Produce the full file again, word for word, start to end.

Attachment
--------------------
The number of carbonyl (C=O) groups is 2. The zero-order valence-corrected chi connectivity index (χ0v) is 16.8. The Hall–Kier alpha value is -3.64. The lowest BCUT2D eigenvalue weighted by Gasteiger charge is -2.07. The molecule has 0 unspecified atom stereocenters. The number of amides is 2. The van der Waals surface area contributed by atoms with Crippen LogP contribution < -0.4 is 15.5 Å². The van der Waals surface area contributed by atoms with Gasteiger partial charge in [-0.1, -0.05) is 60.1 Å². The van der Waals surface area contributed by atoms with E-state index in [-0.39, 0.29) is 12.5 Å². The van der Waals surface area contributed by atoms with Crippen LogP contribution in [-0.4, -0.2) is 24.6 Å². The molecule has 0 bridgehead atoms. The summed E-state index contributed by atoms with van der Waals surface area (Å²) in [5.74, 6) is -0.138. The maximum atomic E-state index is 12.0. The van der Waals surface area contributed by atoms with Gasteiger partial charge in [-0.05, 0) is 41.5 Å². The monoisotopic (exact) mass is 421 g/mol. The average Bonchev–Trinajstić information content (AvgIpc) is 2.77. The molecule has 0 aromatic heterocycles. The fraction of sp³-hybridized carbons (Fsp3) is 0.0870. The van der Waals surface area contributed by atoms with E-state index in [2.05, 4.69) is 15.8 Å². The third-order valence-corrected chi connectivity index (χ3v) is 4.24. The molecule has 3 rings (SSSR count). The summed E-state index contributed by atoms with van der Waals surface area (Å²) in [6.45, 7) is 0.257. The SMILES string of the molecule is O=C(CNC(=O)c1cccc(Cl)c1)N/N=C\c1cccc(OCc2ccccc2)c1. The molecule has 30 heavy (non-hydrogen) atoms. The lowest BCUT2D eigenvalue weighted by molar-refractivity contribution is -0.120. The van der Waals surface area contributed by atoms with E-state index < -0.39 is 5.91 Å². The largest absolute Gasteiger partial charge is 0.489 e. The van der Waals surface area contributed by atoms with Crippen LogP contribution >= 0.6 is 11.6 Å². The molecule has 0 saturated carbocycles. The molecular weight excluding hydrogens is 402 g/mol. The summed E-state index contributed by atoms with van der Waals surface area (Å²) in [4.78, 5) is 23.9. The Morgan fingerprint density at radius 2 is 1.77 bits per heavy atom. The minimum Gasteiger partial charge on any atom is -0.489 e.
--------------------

The number of carbonyl (C=O) groups is 2. The zero-order valence-corrected chi connectivity index (χ0v) is 16.8. The Hall–Kier alpha value is -3.64. The lowest BCUT2D eigenvalue weighted by Gasteiger charge is -2.07. The molecule has 0 unspecified atom stereocenters. The number of amides is 2. The van der Waals surface area contributed by atoms with Crippen LogP contribution < -0.4 is 15.5 Å². The van der Waals surface area contributed by atoms with Gasteiger partial charge in [-0.1, -0.05) is 60.1 Å². The van der Waals surface area contributed by atoms with E-state index in [-0.39, 0.29) is 12.5 Å². The van der Waals surface area contributed by atoms with Crippen LogP contribution in [-0.4, -0.2) is 24.6 Å². The molecule has 0 bridgehead atoms. The summed E-state index contributed by atoms with van der Waals surface area (Å²) in [5.74, 6) is -0.138. The maximum atomic E-state index is 12.0. The van der Waals surface area contributed by atoms with Gasteiger partial charge in [-0.05, 0) is 41.5 Å². The monoisotopic (exact) mass is 421 g/mol. The average Bonchev–Trinajstić information content (AvgIpc) is 2.77. The molecule has 0 aromatic heterocycles. The fraction of sp³-hybridized carbons (Fsp3) is 0.0870. The van der Waals surface area contributed by atoms with E-state index in [2.05, 4.69) is 15.8 Å². The third-order valence-corrected chi connectivity index (χ3v) is 4.24. The molecule has 3 rings (SSSR count). The summed E-state index contributed by atoms with van der Waals surface area (Å²) in [6.45, 7) is 0.257. The SMILES string of the molecule is O=C(CNC(=O)c1cccc(Cl)c1)N/N=C\c1cccc(OCc2ccccc2)c1. The molecule has 30 heavy (non-hydrogen) atoms. The lowest BCUT2D eigenvalue weighted by molar-refractivity contribution is -0.120. The van der Waals surface area contributed by atoms with E-state index < -0.39 is 5.91 Å². The largest absolute Gasteiger partial charge is 0.489 e. The van der Waals surface area contributed by atoms with Crippen LogP contribution >= 0.6 is 11.6 Å². The molecule has 0 saturated carbocycles. The molecular weight excluding hydrogens is 402 g/mol. The summed E-state index contributed by atoms with van der Waals surface area (Å²) in [4.78, 5) is 23.9. The Morgan fingerprint density at radius 2 is 1.77 bits per heavy atom. The minimum Gasteiger partial charge on any atom is -0.489 e.